Helping Horses in Ghana

GSPCA's Horse Care Project

Ghana’s horses need our help!

Starting in 2009, AKI supported the Ghana Horse Care Project, but in the last several years, volunteers have come and gone, and there’s now a huge gap! 

Since the last volunteer left, no one has taken over the Horse Care Project. 

AKI and the Ghana Society for the Protection & Care of Animals are hoping that one or two people will volunteer to lead this program in collaboration with the GSPCA.  Read below about what’s been done in the past, and if you’re from Ghana, new to Ghana, or if you’ve lived there for a while, and are looking for a new challenge, please get in touch!

Helping Horses in Ghana

In 2007, when Miriam and her husband moved from the U.K. to Accra, she knew she would volunteer in some way to try to improve the lives of animals in Ghana.  Horses have always been dear to Miriam’s heart. There were plenty of horses around Accra that needed help. 

There’s a racetrack, a polo field, there are military-owned horses, and there are horses that take tourists and children for rides on the beach in Accra.

 

Most are not well cared for and very few people in the country actually knew how to adequately care for horses. So Miriam set out to help the horses.

"I was in Ghana in July 2009, and spent time with Miriam visiting horse stables in Accra.  We brought treats for the horses, checked on their health and conditioning, and walked a few of the horses that we had permission to walk. Many of the horses never get out of their stables—they spend most of their lives in the small space, with a window looking out at the grounds that they can’t reach. Thanks to Miriam and the four women who volunteer with her, Accra’s horses now get a little of the care and attention they crave"……Karen

Miriam sent the following message to AKI about Ghana’s beach horses.

 

Ghana’s Forgotten Horses

By Miriam Imrie

Horses are expensive, delicate creatures. They need expert care and attention and can make big dents in even the fullest of wallets. It’s not hard to see why looking after these noble animals in West Africa, home to some of the world’s poorest countries, is an almost insurmountable task.

When they are not being ridden up and down the sand, they can be seen walking the streets searching for food or tied in the middle of major roads to take advantage of tiny patches of grass on traffic islands. Many of the horses offered for rides at La Pleasure are dehydrated and with no decent water source nearby, they can be ridden up and down the sand all day without so much as a gulp of water. The young boys who ride the horses and tout for business from beach-goers are not capable of caring for these complex creatures and do it only to scrape a living. They too are in danger from injury as they ride the horses along a busy highway to reach the beach. Once there, they walk up and down for hours, trying to get people to ride the horses. Adults are allowed to ride small, weak ponies and some are hired out to be ridden up and down again and again by people who know little about horses, and tug painfully at their sensitive mouths.

 

Not only are the horses poorly cared for, they are forced to wear unsuitable tack, from ill-fitting saddles to crude metal mouthpieces. While some beach-goers shun the horse rides, most people are unconcerned. When asked if she was worried about the condition of the horses, one woman retorted: "They look fine to me. I don't see what the fuss is about. They are strong animals, they are fine."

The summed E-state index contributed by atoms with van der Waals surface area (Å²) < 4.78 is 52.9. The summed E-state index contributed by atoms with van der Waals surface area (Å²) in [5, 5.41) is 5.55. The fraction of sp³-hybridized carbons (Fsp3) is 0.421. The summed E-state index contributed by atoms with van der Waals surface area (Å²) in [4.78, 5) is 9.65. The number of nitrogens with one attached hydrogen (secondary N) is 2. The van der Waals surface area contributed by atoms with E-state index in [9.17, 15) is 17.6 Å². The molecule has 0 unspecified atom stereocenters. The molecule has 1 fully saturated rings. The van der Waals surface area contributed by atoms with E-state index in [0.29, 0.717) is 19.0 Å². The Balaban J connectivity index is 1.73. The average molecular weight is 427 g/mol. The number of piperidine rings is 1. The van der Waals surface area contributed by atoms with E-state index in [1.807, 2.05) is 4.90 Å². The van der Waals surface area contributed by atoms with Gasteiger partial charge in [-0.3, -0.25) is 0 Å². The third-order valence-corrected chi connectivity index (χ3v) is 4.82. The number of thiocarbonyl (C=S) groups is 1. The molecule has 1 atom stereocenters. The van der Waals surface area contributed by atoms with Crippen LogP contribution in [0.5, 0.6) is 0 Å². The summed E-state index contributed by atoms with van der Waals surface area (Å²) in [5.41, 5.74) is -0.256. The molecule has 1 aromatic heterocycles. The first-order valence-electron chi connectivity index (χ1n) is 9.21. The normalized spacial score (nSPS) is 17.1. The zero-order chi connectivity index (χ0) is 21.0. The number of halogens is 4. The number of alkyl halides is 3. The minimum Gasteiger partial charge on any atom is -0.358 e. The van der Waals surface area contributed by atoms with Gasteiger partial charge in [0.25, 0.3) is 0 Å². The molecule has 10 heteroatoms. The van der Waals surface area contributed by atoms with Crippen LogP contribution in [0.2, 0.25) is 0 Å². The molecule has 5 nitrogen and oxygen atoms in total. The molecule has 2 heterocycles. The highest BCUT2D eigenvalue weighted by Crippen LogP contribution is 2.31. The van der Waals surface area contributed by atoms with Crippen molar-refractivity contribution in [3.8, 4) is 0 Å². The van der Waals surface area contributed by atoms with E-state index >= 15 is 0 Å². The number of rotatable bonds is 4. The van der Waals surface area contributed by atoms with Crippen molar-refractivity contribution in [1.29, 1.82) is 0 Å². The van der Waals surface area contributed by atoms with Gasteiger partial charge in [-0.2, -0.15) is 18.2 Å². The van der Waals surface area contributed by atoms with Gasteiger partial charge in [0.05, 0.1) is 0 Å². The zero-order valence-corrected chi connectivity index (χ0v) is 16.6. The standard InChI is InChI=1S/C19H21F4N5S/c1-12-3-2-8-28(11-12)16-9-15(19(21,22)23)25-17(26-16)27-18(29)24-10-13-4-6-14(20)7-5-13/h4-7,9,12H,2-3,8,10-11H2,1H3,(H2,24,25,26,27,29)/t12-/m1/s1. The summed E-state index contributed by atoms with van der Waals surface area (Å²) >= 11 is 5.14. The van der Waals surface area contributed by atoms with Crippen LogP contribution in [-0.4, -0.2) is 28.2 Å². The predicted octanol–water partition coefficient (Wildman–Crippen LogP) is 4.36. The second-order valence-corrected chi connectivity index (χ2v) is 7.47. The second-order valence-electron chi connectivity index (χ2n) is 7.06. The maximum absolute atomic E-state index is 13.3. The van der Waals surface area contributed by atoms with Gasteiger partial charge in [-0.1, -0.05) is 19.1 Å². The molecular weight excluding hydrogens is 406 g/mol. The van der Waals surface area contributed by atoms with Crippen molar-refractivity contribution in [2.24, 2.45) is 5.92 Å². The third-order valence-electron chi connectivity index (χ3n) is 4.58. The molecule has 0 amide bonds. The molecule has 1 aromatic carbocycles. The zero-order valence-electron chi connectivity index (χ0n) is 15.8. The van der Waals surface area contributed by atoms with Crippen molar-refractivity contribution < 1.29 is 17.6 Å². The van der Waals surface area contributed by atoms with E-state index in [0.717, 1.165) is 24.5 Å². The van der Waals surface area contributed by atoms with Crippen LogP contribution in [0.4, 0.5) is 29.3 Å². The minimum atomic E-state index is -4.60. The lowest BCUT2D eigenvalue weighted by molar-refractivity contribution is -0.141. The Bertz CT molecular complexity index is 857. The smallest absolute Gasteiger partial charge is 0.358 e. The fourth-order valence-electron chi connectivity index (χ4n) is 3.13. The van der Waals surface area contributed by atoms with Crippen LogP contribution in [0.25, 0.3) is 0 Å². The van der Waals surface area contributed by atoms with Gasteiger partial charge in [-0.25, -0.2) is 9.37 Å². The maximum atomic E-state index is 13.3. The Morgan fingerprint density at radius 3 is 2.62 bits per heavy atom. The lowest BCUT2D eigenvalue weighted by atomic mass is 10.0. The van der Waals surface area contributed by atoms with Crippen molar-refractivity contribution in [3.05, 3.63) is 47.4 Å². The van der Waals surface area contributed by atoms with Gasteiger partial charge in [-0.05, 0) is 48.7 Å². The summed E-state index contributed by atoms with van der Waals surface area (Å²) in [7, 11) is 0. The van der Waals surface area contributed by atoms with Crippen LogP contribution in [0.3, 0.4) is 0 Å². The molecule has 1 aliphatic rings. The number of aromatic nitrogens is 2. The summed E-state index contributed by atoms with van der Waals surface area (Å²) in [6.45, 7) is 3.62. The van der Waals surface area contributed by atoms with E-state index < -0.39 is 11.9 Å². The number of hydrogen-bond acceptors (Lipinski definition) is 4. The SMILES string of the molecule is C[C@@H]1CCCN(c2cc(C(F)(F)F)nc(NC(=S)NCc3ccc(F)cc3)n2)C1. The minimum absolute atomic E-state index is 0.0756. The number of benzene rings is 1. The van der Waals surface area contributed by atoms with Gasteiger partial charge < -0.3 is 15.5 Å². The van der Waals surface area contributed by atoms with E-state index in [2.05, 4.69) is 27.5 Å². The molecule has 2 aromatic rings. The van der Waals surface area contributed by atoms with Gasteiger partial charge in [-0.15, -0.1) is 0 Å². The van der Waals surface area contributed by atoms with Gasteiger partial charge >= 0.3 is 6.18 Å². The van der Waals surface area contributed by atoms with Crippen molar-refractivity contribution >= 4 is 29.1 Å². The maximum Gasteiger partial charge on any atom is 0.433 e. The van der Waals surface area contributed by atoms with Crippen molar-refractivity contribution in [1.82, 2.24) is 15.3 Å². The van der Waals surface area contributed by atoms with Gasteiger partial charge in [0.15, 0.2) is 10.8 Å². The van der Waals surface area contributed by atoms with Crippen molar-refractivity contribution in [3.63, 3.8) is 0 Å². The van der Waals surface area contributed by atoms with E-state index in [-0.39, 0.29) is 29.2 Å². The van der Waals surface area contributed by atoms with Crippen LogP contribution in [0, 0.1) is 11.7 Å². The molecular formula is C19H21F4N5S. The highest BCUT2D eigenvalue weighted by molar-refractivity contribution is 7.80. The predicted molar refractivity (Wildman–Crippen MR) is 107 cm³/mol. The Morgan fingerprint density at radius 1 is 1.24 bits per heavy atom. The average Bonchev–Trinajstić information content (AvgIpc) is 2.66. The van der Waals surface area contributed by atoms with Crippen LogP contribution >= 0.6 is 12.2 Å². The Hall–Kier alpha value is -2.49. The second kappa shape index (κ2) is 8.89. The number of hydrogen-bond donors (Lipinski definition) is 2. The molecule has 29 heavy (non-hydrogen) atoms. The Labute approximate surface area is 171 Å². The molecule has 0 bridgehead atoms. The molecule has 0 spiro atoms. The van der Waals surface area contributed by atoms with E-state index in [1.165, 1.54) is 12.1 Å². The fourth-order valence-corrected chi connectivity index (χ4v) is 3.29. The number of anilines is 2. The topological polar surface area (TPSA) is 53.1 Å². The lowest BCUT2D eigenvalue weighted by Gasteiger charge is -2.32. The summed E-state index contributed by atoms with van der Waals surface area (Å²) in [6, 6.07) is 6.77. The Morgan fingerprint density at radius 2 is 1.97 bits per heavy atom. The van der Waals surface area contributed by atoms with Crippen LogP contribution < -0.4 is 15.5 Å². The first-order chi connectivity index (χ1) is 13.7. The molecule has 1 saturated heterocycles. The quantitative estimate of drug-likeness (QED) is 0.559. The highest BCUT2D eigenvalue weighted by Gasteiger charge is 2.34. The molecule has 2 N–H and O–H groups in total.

It's true that on the surface some of the horses don't look as bad as others, but as they get older and are ridden constantly, the neglect will start to show. It's clear that more needs to be done to regulate the practice of beach rides. Skinny horses with visible rib and hip bones, dull eyes, and dirty lacklustre coats cannot be allowed to be dragged up and down the beach in the scorching sun. Beach-goers must be enlightened about the damage beach rides cause the horses, and the horse's owners must be educated on how to keep their animals healthy. 

 

One child told me that his 'boss' makes him ride all weekend for a pittance and if he doesn't get enough rides he will be in 'big trouble'. This puts pressure on the children, some of whom are as young as 12, to offer the horses for rides over and over again. The boy says he cares about his horse, but all he wants to do is go to school.

More about one of the Ghana Horse Care Project's Initiatives

GSPCA volunteer, Aluizah Amasaba Abdul-Yakeen, told AKI about 21 horses (pictures below) that were left in the open with no shelter, tied up so they could barely move. At least two of them were so skinny, some were sick. Their stable and race track were sold to a hotelier by the previous government, and the site is now a huge hotel.

Luckily, Aluizah spotted these horses and together with Miriam, they got the attention they craved and the help they needed. Since they had been abandoned, and no one came forward to care for them, the Ghana Horse Care Project provided food and veterinary care. Eventually, the remaining abandoned horses were moved to another open space area where they could roam freely.

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Some of the groomers and jockeys remained by the 21 horses that were kicked out of their stables, even though they were shut out of the race track and could no longer race the horses. These pictures were taken during one of the meetings with the GSPCA, Ghana Horse Care Project, and groomers and jockeys.

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Animal-Kind International

PO Box 300

 Jemez Springs, NM 87025 USA  

Phone: 575-834-0908

karen@animal-kind.org

AKI's Tax ID # is 74-3230332

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